Recently, an anonymous team of hackers claimed Zerodium’s $1,000,000 bounty for a particularly dangerous bug in Apple’s iOS mobile operating system. That’s right, by finding a software flaw that team just made more than the average American will in 20 years. Unknown security vulnerabilities are very valuable and there are plenty of reasons you should take notice.
First of all: what is a vulnerability? Basically it’s a bug in a program. While some bugs do little more than crash a program, others, like in the case of Heartbleed, might leak sensitive data, and others still like the above case allows an attacker, armed with knowledge of how the vulnerability functions, to take total control of the target device. For the parameters of that $1,000,000 payout, that means by simply opening a web page an attacker can install and run persistent, arbitrary software on up-to-date devices. Front facing camera? Check. Passwords? Stolen. Location? Tracked. In this case, you can imagine why that capability is so valuable.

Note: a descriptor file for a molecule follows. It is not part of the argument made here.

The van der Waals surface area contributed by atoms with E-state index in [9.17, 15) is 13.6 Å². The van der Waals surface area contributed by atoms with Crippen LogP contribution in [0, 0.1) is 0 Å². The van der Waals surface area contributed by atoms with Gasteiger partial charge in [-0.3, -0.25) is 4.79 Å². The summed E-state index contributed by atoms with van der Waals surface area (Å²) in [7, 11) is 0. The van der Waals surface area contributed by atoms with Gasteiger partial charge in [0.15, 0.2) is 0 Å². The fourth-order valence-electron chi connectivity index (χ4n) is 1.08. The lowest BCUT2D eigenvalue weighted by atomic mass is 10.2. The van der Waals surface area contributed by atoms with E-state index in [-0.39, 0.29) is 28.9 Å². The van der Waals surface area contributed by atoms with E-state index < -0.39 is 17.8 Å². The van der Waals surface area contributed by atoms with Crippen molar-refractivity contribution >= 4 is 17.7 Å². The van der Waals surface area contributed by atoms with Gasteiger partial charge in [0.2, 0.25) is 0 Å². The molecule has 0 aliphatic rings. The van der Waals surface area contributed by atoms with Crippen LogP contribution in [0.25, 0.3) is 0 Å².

That payout, although abnormally large, is nothing new. Like arms dealers, companies like Zerodium aren’t just in the business to improve software, they exist to make money and the software developers aren’t the ones buying. To be clear, Zerodium, and Grugq (the vender from the Forbes article) only sell to reputable sources (namely NATO governmental institutions) but the fact exists, the developers are being outbid by entities who are using these vulnerabilities. Microsoft, Google, and most other tech companies offer their own programs to buy these vulnerabilities so the can be patched. Unfortunately, they offer orders of magnitude less for these weapons.
So how does this apply to you – the consumer? Most people I’ve met still carry on the assumption that the business cyber attack and defense is limited to wiz-kid outcasts and disgruntled IT guys. The truth is, hundreds if not thousands of vulnerabilities are discovered each month and they are big business.